Score: 94/100 (9.4 out of 10)
“Perfectly Imperfect” by Darlene Winston is just about all you could ask for in a contemporary novel: decent writing, good drama, great suspense, and compelling characters. This book reminds us so much of some of the all-time greats like “Rebecca” by Daphne du Maurier and “Gone Girl” by Gillian Flynn. Something else we appreciated about this book was the length. This book is just the right length to tell a good story without going overboard and testing the reader's patience. There's a healthy supply of twists and turns in this novel without being overwhelming. All in all, this seems like a very balanced novel, thoroughly engaging and entertaining all around.
It's like an episode of Maury!
The following contains spoilers, so please be forewarned.
Let's get into the characters. The novel stars Andre, a generally good guy with a mega mojo, and his supportive, loving girlfriend, KC. KC is the MVP of this novel for no other reason than she puts up with Andre and his baby mama drama with the patience of a saint. Something that's pretty exciting to see is that despite being a Christian, KC is far from prudish. She is a proudly sexual being who is madly in love with her man and in tune with her body. In a lot of ways, KC is the most “human” character in the novel. She's the one who is often emotionally conflicted, and she shares many of the same feelings and apprehensions that many readers will have. For example, she can smell BS from a mile away and treats situations with a level of caution that Andre seems to lack. Although the novel is mostly focused on Andre and his struggle, KC seems to be the more complex character because she's the one who seems to have the most options. Will she let go or will she hold on? Will the drama push her away or pull her closer?
Andre, meanwhile, is Mr. Determinism. He is a very decisive person, which is surprising given his predicament. While KC seeks the second opinion of a friend to figure out what to do, Andre is more than willing to accept that things are the way that they are and he's going forward with the plan regardless. He is actually pretty frustrating in that sense, but it makes for good tension.
Something about their relationship is that you can really feel the love and passion that the two feel for each other. This is partly because the sex they have is frequent and intense. It's also that their conversations are usually also passionate.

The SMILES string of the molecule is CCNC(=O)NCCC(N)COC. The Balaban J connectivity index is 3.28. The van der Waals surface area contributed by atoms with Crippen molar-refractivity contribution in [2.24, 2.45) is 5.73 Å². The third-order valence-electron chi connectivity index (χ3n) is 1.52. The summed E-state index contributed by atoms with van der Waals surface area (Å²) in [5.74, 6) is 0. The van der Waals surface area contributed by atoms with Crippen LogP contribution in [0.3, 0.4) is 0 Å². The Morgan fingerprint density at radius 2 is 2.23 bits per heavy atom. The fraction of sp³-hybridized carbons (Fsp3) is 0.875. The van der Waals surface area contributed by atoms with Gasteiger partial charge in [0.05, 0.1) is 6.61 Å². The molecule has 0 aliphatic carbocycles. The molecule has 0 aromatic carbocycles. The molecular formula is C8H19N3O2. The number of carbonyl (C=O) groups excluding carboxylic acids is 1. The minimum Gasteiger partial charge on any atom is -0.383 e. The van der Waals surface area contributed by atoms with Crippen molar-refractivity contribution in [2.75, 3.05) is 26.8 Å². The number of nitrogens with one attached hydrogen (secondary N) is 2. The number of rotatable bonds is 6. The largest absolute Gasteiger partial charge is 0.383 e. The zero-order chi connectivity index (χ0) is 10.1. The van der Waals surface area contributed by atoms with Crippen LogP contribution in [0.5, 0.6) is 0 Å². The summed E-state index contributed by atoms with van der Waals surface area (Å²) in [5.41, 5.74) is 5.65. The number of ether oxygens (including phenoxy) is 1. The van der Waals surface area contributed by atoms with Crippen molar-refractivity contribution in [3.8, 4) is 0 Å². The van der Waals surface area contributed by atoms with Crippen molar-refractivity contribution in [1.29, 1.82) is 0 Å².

With all that said, even with Andre being the main character and KC being the most compelling protagonist, the real star of the novel is the villain, Desirae. The novel starts out with her funeral, but her “ghost” continues to figuratively haunt all the characters in the novel in various ways. We learn about her by the way the other characters talk about her—almost always with hush or angry tones. Even her mom and sister seem to despise her to an extent while still mourning her. We progressively learn more and more about Desirae and what a terror she was as Andre's ex and the mother of his child, Logan, whom she kept a secret for four years. We learn that she shot Andre out of anger and jealousy over his relationship with KC, nearly killing him. She constantly physically, mentally, and psychologically abuses the lead couple. She even sets up a clever ruse, then manipulates everyone and mocks them from a safe distance. She does this all with a cold, chilling calculatingness that would make a serial killer's skin crawl.
At the same time, there's a scary sense of humanity in Desirae. She is a monster, yet she's not a complete monster. There are times when there seems to be a human being under all of those tentacles and fangs, a human being who seems partly capable of loving her ex-boyfriend and son—even capable of gaining forgiveness and/or redemption. We hate to admit it, but we are torn in our reaction to her fate. Is it possible to feel bad for a despicable person? There seemed to be some hope for her, and it's quite tragic what happened.
Somewhat hilariously, we're treated to a bunch of chatty church women who remind us of the gossipy women in Disney's Hercules who keep singing about what's going on. Also somewhat humorously, the author decided to double-space everything as if submitting a college essay. That gave us a good chuckle.
There's also a moment of comedy gold in which Andre's twin sister says the following in regards to Desirae:
“If I thought it would make me feel better, I’d dig her ass up with my bare hands and beat the shit out of her and stomp her backdown until I am satisfied that she’d made it all the way to hell!”
All in all, this is a very entertaining read!
Check it out on Amazon!
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